Two Paths One Goal (or non-goal)
These are the notes to accompany The Buddhist Background To Mindfulness Course – week 5.
Buddhism has been around for almost two and a half thousand years, during that time Buddhist meditation practice has gone through lots of changes. In this session I want to compare the type of meditation that was very probably taught by the Buddha and is now represented by Theravada Buddhism and a much later style developed by Dōgen Zenji in 13th century Japan called Sōtō Zen. As we will see there is a strong tension between a meditation method that has lots of intentionality and one that seeks to avoid intention altogether.
A bit of background. The Bath and Bristol Mindfulness Courses do not teach exactly the same meditation practices taught in Mindfulness Based Stress Reduction or Mindfulness Based Cognitive Therapy. Rather we have returned to a simpler method that is closer to authentic Theravada Buddhist mindfulness and is largely derived from the instructions given by Joseph Goldstein and Sharon Salzburg from the Insight Meditation Society. However there is a twist – our own practice has been deeply influenced by Mahayana Buddhism, particularly the non-dual teaching of Dzogchen found in the Nyingma school of Tibetan Buddhism which has many similarities to Sōtō Zen. This teaching leads to a “non-distracted non-meditation” that is, like Sōtō Zen, a ‘doing nothing’ meditation. As such in our meditation methods we straddle a spectrum of teaching – starting off with something relatively simple and active to something actually very difficult because of its complete inactivity.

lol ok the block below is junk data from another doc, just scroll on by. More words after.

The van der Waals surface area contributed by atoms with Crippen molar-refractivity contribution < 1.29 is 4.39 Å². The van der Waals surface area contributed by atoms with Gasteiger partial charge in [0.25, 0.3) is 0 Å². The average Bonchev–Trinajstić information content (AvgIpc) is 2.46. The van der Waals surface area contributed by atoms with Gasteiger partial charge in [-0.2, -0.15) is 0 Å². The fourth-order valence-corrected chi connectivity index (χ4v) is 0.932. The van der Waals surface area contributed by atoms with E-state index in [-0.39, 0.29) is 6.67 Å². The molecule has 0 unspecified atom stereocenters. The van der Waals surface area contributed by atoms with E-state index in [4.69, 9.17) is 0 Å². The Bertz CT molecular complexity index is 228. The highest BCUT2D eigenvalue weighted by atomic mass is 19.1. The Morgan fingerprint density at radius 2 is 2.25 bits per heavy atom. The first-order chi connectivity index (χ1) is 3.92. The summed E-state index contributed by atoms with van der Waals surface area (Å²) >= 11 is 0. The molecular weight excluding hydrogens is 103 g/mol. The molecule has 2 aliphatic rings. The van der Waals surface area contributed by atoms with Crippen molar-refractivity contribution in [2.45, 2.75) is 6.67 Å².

For info. on –
Insight Meditation Society: https://en.wikipedia.org/wiki/Insight_Meditation_Society
The heart of what follows may be summed up by two images – Early Buddhist practice is all about going on a journey to awakening, Sōtō Zen is all about giving expression to the awakening that is already present. And you may immediately see parallels with the previous session on how we may understand ‘Buddha Nature’.
First it has to be said this is a bit of a generalisation.
Theravada practice consists of calm abiding, samatha, and insight meditation, vipassana. The idea is that we first calm the mind which brings craving to an end and this opens us to insight into nature of how things really are (impermanent, not-self and unsatisfactory) that leads to awakening – nibbana.
Calm and insight meditation are represented as conjoined in the ‘Teaching on In and Out Breathing’ (Anapanasati Sutta) and the ‘Teaching on the Four Foundations of Mindfulness’ (Satipatthana Sutta) as taught by the Buddha.
However calm abiding and insight are also taught separately where first there is an emphasis on calming the mind through increased concentration, which is called samadhi, and that leads to ‘absorption states’ called jhana’s, and then followed by insight that leads to a variety of paranormal powers and finally the awakening of nibbana.
For a full description of this (rather daunting journey) see Gethin pp.174 – 201
For us the essential point is that this is a gradual path that uses mindfulness to choose between unwholesome and wholesome mental states, choosing to step away from the unwholesome – in short, greed, hatred and delusion – and to embrace and cultivate the wholesome –
• Mindfulness (sati) i.e. to recognise the dhammas (phenomena or reality, two ways one can translate “dhamma”).
• Investigation (dhamma vicaya) of dhammas.
• Energy (viriya) also determination
• Joy or rapture (pīti)
• Relaxation or tranquility (passaddhi) of both body and mind
• Concentration, (samādhi) a calm, one-pointed state of concentration of mind,